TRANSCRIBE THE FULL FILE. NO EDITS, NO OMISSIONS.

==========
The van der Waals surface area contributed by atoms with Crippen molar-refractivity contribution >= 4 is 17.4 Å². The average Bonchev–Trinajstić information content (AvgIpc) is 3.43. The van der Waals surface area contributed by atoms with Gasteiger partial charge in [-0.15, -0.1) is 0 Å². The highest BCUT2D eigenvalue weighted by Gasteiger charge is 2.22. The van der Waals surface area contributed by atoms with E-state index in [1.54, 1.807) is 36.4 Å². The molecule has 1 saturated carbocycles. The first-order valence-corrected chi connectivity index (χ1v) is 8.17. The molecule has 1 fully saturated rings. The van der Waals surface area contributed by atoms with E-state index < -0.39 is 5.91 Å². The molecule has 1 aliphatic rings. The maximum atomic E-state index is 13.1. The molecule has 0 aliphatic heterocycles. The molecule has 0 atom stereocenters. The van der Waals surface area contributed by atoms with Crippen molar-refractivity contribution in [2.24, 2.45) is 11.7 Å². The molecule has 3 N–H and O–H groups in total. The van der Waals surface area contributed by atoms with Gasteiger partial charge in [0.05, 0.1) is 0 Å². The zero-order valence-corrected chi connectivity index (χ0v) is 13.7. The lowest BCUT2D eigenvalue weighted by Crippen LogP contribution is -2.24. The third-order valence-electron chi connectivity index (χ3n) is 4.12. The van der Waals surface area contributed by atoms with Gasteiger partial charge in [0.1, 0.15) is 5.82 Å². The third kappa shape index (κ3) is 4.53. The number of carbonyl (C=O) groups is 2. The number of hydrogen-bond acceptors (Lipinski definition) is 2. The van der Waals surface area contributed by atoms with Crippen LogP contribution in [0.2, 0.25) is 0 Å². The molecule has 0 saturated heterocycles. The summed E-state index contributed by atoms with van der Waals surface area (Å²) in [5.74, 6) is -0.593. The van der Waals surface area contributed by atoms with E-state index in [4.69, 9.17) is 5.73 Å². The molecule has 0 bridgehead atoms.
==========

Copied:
The van der Waals surface area contributed by atoms with Crippen molar-refractivity contribution >= 4 is 17.4 Å². The average Bonchev–Trinajstić information content (AvgIpc) is 3.43. The van der Waals surface area contributed by atoms with Gasteiger partial charge in [-0.15, -0.1) is 0 Å². The highest BCUT2D eigenvalue weighted by Gasteiger charge is 2.22. The van der Waals surface area contributed by atoms with E-state index in [1.54, 1.807) is 36.4 Å². The molecule has 1 saturated carbocycles. The first-order valence-corrected chi connectivity index (χ1v) is 8.17. The molecule has 1 fully saturated rings. The van der Waals surface area contributed by atoms with E-state index < -0.39 is 5.91 Å². The molecule has 1 aliphatic rings. The maximum atomic E-state index is 13.1. The molecule has 0 aliphatic heterocycles. The molecule has 0 atom stereocenters. The van der Waals surface area contributed by atoms with Crippen molar-refractivity contribution in [2.24, 2.45) is 11.7 Å². The molecule has 3 N–H and O–H groups in total. The van der Waals surface area contributed by atoms with Gasteiger partial charge in [0.05, 0.1) is 0 Å². The zero-order valence-corrected chi connectivity index (χ0v) is 13.7. The lowest BCUT2D eigenvalue weighted by Crippen LogP contribution is -2.24. The third-order valence-electron chi connectivity index (χ3n) is 4.12. The van der Waals surface area contributed by atoms with Gasteiger partial charge in [0.1, 0.15) is 5.82 Å². The third kappa shape index (κ3) is 4.53. The number of carbonyl (C=O) groups is 2. The number of hydrogen-bond acceptors (Lipinski definition) is 2. The van der Waals surface area contributed by atoms with Crippen LogP contribution in [0.2, 0.25) is 0 Å². The molecule has 0 saturated heterocycles. The summed E-state index contributed by atoms with van der Waals surface area (Å²) in [5.74, 6) is -0.593. The van der Waals surface area contributed by atoms with E-state index in [4.69, 9.17) is 5.73 Å². The molecule has 0 bridgehead atoms.